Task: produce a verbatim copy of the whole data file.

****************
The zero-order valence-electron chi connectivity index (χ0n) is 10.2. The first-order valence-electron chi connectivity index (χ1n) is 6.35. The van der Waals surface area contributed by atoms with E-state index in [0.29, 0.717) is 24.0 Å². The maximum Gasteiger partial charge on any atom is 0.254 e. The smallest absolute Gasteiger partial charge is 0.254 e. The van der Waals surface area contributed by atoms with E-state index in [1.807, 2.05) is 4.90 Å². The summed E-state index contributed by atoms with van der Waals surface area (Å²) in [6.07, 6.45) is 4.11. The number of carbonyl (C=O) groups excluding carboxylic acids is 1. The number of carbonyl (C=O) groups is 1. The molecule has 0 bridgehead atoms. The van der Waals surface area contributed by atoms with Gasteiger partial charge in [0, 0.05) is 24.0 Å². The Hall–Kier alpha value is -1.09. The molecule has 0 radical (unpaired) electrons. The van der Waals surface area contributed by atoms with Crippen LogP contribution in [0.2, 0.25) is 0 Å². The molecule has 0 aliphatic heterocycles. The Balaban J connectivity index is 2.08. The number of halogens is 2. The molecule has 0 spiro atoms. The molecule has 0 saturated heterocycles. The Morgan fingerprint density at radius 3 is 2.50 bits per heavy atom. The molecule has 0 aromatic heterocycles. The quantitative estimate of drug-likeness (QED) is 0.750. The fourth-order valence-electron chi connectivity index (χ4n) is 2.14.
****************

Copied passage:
The zero-order valence-electron chi connectivity index (χ0n) is 10.2. The first-order valence-electron chi connectivity index (χ1n) is 6.35. The van der Waals surface area contributed by atoms with E-state index in [0.29, 0.717) is 24.0 Å². The maximum Gasteiger partial charge on any atom is 0.254 e. The smallest absolute Gasteiger partial charge is 0.254 e. The van der Waals surface area contributed by atoms with E-state index in [1.807, 2.05) is 4.90 Å². The summed E-state index contributed by atoms with van der Waals surface area (Å²) in [6.07, 6.45) is 4.11. The number of carbonyl (C=O) groups excluding carboxylic acids is 1. The number of carbonyl (C=O) groups is 1. The molecule has 0 bridgehead atoms. The van der Waals surface area contributed by atoms with Gasteiger partial charge in [0, 0.05) is 24.0 Å². The Hall–Kier alpha value is -1.09. The molecule has 0 radical (unpaired) electrons. The van der Waals surface area contributed by atoms with Crippen LogP contribution in [0.2, 0.25) is 0 Å². The molecule has 0 aliphatic heterocycles. The Balaban J connectivity index is 2.08. The number of halogens is 2. The molecule has 0 spiro atoms. The molecule has 0 saturated heterocycles. The Morgan fingerprint density at radius 3 is 2.50 bits per heavy atom. The molecule has 0 aromatic heterocycles. The quantitative estimate of drug-likeness (QED) is 0.750. The fourth-order valence-electron chi connectivity index (χ4n) is 2.14.